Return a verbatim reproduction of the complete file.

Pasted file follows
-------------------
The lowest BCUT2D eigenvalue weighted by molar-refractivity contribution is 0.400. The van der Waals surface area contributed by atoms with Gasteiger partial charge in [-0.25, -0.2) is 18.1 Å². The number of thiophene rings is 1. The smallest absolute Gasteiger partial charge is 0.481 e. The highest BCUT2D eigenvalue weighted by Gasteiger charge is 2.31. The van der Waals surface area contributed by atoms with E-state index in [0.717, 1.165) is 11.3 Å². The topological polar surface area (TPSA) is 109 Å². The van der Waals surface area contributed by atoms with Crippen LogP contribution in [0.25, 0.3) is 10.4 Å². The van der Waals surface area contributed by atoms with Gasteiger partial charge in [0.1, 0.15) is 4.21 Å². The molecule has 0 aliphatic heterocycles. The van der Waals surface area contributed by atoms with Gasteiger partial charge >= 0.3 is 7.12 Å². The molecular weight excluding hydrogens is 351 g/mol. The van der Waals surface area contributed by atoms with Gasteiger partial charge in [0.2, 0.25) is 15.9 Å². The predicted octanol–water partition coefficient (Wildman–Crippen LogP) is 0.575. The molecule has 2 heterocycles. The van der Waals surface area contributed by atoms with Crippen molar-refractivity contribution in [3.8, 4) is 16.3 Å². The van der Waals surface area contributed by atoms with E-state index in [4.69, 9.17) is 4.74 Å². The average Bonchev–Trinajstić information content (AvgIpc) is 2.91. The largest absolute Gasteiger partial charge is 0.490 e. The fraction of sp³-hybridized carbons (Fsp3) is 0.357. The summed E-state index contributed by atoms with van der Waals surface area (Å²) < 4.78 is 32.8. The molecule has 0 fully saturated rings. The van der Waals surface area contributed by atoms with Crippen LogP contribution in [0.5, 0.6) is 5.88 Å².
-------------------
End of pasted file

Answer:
The lowest BCUT2D eigenvalue weighted by molar-refractivity contribution is 0.400. The van der Waals surface area contributed by atoms with Gasteiger partial charge in [-0.25, -0.2) is 18.1 Å². The number of thiophene rings is 1. The smallest absolute Gasteiger partial charge is 0.481 e. The highest BCUT2D eigenvalue weighted by Gasteiger charge is 2.31. The van der Waals surface area contributed by atoms with E-state index in [0.717, 1.165) is 11.3 Å². The topological polar surface area (TPSA) is 109 Å². The van der Waals surface area contributed by atoms with Crippen LogP contribution in [0.25, 0.3) is 10.4 Å². The van der Waals surface area contributed by atoms with Gasteiger partial charge in [0.1, 0.15) is 4.21 Å². The molecule has 0 aliphatic heterocycles. The van der Waals surface area contributed by atoms with Gasteiger partial charge >= 0.3 is 7.12 Å². The molecular weight excluding hydrogens is 351 g/mol. The van der Waals surface area contributed by atoms with Gasteiger partial charge in [0.2, 0.25) is 15.9 Å². The predicted octanol–water partition coefficient (Wildman–Crippen LogP) is 0.575. The molecule has 2 heterocycles. The van der Waals surface area contributed by atoms with Crippen molar-refractivity contribution in [3.8, 4) is 16.3 Å². The van der Waals surface area contributed by atoms with E-state index in [4.69, 9.17) is 4.74 Å². The average Bonchev–Trinajstić information content (AvgIpc) is 2.91. The largest absolute Gasteiger partial charge is 0.490 e. The fraction of sp³-hybridized carbons (Fsp3) is 0.357. The summed E-state index contributed by atoms with van der Waals surface area (Å²) < 4.78 is 32.8. The molecule has 0 fully saturated rings. The van der Waals surface area contributed by atoms with Crippen LogP contribution in [0.5, 0.6) is 5.88 Å².